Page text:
Katrina Dodson is a doctoral candidate in Comparative Literature, with a Designated Emphasis in Gender, Women, and Sexuality (PhD expected August 2015). Her dissertation, “Proper Disproportions: Disorienting Language and Landscapes Between the U.S. and Brazil,” explores questions of New World geographical imagination and what it means to be proper or proportional to particular contexts across North American and Brazilian writings, ranging from early accounts of New World marvels to the cannibalist writings of the Brazilian modernists, poets Elizabeth Bishop and Marianne Moore, and Brazilian writer Clarice Lispector. Research areas include 19th- and 20th-century Brazilian and Anglo-American literature with comparative work in French, gender and sexuality, translation studies, ecocriticism, lyric poetry, and travel literature. She is a recipient of the Eugene Cota-Robles Diversity Fellowship and Fulbright-Hays Doctoral Dissertation Research Fellowship (Brazil, 2011-12). Her translation of The Complete Stories of Clarice Lispector will be published in August 2015 by New Directions and Penguin Press UK.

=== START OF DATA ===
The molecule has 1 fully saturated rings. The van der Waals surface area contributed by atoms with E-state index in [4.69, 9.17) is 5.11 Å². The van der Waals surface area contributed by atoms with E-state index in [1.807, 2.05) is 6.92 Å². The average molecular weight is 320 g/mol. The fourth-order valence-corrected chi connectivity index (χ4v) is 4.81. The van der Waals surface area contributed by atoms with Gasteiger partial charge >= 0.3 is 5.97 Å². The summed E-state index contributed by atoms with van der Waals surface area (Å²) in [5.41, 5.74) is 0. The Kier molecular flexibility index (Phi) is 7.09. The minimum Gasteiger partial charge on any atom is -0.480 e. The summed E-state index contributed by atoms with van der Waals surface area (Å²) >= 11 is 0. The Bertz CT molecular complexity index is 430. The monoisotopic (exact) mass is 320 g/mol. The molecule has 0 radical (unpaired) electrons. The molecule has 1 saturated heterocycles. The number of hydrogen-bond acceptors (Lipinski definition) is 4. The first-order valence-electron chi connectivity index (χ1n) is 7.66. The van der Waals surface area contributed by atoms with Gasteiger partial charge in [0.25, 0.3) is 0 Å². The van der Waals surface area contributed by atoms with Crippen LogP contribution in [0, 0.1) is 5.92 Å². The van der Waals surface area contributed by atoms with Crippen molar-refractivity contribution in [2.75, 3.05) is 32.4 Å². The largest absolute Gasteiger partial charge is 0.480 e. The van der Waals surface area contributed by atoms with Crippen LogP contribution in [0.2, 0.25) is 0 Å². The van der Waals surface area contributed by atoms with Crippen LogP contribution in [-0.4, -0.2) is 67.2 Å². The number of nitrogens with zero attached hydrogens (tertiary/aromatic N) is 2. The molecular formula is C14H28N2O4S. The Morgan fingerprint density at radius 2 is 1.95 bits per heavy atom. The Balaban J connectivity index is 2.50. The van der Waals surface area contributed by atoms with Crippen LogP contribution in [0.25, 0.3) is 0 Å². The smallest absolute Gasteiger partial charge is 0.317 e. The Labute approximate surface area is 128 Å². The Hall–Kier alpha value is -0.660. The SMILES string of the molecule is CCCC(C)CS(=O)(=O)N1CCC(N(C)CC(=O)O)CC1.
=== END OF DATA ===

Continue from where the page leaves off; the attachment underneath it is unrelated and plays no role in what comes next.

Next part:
Languages: English, Portuguese, French, Spanish, Vietnamese, Latin.
Courses Taught: Comparative Literature R1B (“Eating and Being Eaten,” “Natural Instincts,” “Word and World: Literature as Social Discourse,” “Femmes Fatales: Fantasies of Feminine Evil”) and Portuguese 101A.
Translator, The Complete Stories of Clarice Lispector. New York: New Directions, 2015.
“Eco/critical Entanglements.” Editor’s Introduction to Qui Parle Special Issue “At the Intersections of Ecocriticism.” Qui Parle 19.2, Spring 2011, pp. 5-21.